Why Black Village Arts pushes for the healing of NYC Black youth
For Brandi Jones, the founder of Black Village Arts (BVA), an emerging, independent, multi-purpose art store based in New York City, there is a glaring absence of Black-owned art stores available to people. Frankly, some communities of color lack the resources to fund arts education.
“I was one of the lucky ones that was blessed to always have the arts in my life,” says Jones, an alumna of LaGuardia High School and a recent graduate from the BFA Dance program at SUNY Purchase.
“A lot of people who look like me don’t have that and they need to understand that they can do this and that there is a space for you to express yourself in the arts.”Brandi Jones, founder of Black Village Arts
How Jones launched Black Village Arts, a Black-owned art store
Having officially launched in August, the platform first started as an idea only a week before coming to fruition. In the midst of the pandemic and the #BlackLivesMatter protests, something in Jones felt stagnant — a common feeling due to the stress of this year’s political and economic situation.
Combining her knowledge of the arts and passion for uplifting Black youth, Black Village Arts was born.
“I’m an empathetic person and I always correlate my empathy directly to my creativity. I felt like I wanted to do more.”Brandi Jones
Black Village Arts’ recent projects
Despite its recent launch, BVA has actively immersed itself in uplifting underprivileged communities.
Its first major project: to reinvent the storefront of GameStation, a Black, veteran-owned small business in Queens.
The owner survived a 5-week coma due to COVID-19 and awoke to the danger of his business closing down. With the goal of making his store more noticeable, BVA was commissioned by BlaQue Resource Network to design a storefront to attract the public.
Other projects of the Black-owned art store included working on community fridges in Jamaica, Queens, and designing the garage front for Pear Tree Explorers, a Black, woman-owned, daycare in Cambria Heights, Queens.
Although Jones works full-time — as a front desk receptionist and dance instructor — she still manages to stay focused on her entrepreneurial objectives.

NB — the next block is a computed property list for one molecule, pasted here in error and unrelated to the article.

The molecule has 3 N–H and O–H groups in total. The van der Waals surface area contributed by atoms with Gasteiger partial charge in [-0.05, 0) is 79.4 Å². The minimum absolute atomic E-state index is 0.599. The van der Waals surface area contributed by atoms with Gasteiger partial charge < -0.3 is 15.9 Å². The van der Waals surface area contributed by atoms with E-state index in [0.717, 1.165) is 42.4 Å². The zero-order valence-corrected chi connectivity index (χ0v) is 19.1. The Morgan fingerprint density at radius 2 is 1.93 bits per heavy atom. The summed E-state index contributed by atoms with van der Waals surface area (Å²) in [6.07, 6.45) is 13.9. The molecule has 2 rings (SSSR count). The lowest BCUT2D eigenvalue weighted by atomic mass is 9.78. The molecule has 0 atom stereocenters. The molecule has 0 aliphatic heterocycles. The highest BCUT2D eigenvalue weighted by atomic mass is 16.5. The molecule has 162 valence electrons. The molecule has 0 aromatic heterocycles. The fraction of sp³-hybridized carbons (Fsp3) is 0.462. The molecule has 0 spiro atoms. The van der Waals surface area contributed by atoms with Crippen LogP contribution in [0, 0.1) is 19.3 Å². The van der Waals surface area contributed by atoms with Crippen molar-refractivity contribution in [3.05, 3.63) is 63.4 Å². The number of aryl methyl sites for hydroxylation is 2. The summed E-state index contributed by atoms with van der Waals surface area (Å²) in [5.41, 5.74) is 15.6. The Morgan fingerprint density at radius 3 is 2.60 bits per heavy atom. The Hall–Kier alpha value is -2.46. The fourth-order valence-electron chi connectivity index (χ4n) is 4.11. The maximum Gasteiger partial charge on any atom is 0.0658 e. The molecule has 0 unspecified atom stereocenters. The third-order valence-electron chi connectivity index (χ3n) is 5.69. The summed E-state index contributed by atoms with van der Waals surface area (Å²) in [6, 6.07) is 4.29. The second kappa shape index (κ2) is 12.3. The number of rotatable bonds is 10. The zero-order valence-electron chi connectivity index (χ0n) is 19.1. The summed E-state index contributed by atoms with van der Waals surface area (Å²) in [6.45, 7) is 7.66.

She works with a small team, her friend Dana Barnes acting as her creative director while also adding Black NYC-based artists to her collective to hire for different projects.
“Creativity has been one of the only ways people have listened to us and heard our stories. There’s something about the arts and creativity that makes messages resonate more with others.”Brandi Jones
Building an accessible space
One of the main goals for Black Village Arts is to have an official community space in Queens. Jones describes her borough as being “the hub for NYC,” and diverse in its population.
Although she takes pride in her community’s diverse background, she notices a disconnect. Some racial and ethnic groups are separated. You might find a certain type of food in one area, while another section only encompasses another set of ethnic cuisine.
Jones wants to change that perspective. She wants BVA to be an accessible space for everyone in the borough to connect and learn.
While the Black-owned art store will focus on kids 13 and up, some projects will involve adults. Although the pandemic left many ideas at a standstill, Jones plans to continue adding community outreach and projects to her roster — all while inspiring creatives of color to chase their dreams.
“You can be anything you want to be and create what you want to create. Even if it’s something no one has ever seen before, or how untraditional it is, there is a way to make that thing physical and real.”Brandi Jones